From: Silver Screen

"Hustlers" humanizes through humor but still has a few missing puzzle pieces

"Hustlers" humanizes through humor but still has a few missing puzzle pieces

Lili Reinhart, Jennifer Lopez, Keke Palmer, and Constance Wu star in "Hustlers"

The reveal of the staggering cast of “Hustlers,” including Jennifer Lopez, Cardi B, Constance Wu, Lizzo, Keke Palmer and many others, had audiences ready for an empowering movie filled with drama, crime and a whole lot of fun. Do the personalities of these titanic stars translate from the trailers to the big screen? While the immediate answer is a resounding “yes,” some things are disappointingly left at surface level. 

“Hustlers,” directed by Lorene Scafaria, tells the true story of a stripper, Destiny (Constance Wu), as her life is dramatically altered when she meets Ramona (Jennifer Lopez), the matron of the strip club where she would like to work. The relationship between the two begins with a simple pole dancing lesson, which quickly turns into a deep familial friendship as they  become literal partners in crime. They have a family of accomplices, Annabelle (Lili Reinhart) and Mercedes (Keke Palmer), doing increasingly wilder and more dangerous things as the years go by; and yet they want these women to succeed, get all the money in the world, and not face any consequences.

Scafaria and the strong, female-dominated cast are able to portray this story in a way that many films in the past have failed to do, choosing to celebrate strippers rather than marginalize or villainize them. In “Hustlers,” they have families, they have pasts, they just want to be happy like everyone else. Scafaria spends a lot of time in the film putting the camera as close as possible to the actresses’ faces, allowing the audience to take in every expression of emotion that the characters are feeling while they scheme, celebrate, fight and fall. Montages of stripping practices, shopping excursions and suspect kitchen activities are backed with classical music, elevating these moments—traditionally seen as indulgent and seedy—as art forms that require as much brilliance as the music that underscores them. Wu and Lopez provide especially powerful performances that bring us into their world, making us empathize with their struggles, cheer for their successes and feel heartbroken over their downfalls.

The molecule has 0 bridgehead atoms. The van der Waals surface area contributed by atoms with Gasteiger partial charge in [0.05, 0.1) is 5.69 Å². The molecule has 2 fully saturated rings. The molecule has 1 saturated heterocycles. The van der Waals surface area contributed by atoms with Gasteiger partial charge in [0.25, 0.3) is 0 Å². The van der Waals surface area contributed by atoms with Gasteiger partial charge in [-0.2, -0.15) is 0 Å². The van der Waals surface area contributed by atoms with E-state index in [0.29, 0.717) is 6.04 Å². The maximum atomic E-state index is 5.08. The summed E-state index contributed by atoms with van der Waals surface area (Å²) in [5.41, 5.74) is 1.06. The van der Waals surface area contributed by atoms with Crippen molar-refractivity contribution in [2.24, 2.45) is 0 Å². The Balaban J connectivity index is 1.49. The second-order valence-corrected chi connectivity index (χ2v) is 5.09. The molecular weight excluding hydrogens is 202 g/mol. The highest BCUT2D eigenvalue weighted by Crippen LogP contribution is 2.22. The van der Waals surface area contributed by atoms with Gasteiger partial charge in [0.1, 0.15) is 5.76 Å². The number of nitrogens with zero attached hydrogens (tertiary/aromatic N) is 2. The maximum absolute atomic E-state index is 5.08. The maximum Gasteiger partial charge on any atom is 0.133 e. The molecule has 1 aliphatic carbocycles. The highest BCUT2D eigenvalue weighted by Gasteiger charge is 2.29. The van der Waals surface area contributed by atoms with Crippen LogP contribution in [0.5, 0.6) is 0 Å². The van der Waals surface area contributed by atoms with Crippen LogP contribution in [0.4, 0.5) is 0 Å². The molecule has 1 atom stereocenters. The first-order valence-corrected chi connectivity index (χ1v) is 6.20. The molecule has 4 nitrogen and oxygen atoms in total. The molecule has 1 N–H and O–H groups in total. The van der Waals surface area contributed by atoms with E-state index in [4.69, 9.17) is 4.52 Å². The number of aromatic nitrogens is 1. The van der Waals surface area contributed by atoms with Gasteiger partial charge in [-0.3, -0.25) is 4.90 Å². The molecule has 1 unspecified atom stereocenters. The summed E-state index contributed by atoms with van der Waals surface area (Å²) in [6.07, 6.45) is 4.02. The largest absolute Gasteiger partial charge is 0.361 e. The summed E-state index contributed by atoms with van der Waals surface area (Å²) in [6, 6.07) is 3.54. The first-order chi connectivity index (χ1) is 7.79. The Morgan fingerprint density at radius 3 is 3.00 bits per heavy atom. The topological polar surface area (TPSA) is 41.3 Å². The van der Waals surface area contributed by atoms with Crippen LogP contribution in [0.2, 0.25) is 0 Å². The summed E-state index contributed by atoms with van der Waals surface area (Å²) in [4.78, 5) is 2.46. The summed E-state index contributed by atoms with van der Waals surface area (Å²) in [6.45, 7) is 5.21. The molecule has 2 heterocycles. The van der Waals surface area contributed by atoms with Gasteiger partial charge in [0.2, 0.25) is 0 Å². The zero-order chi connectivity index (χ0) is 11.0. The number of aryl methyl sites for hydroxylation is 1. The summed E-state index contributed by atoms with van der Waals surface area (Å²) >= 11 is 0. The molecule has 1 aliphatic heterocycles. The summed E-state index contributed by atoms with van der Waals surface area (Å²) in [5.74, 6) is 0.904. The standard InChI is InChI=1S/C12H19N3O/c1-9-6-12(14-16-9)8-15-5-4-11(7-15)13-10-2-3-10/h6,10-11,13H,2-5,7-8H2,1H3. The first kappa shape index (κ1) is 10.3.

On paper, “Hustlers” does exactly what one expects it to do, humanizing a group of strippers in a fun, humorous and action-packed way. However, while the film brings important subjects to light, it only scratches the surface. We do not know the history of why Ramona is the intense matriarch that she is today, or why she is so angry at men she swindles. We do not see if anybody ever second guesses their decisions or ever feel any remorse. We do not see the quiet moments or poignant conversations between the group that make them care about one another so much and call each other family.If one thinks hard enough about the story, the motivation, history, and consistency of the characters is lost.

It is hard to fit approximately eight years of storytelling into one hour and fifty minutes of cinema, but Scafaria does a phenomenal job in garnering the right emotions and reactions through her storytelling. However, the viewer has to fill the gaps themselves. Whether you’re simply looking for a fun movie night or the opportunity to open up a conversation about the stigma around strippers, crime and how far one will go for the people they love, “Hustlers” delivers both.

“Hustlers” will be released in theaters Friday, September 13

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silverscreen@theeagleonline.com


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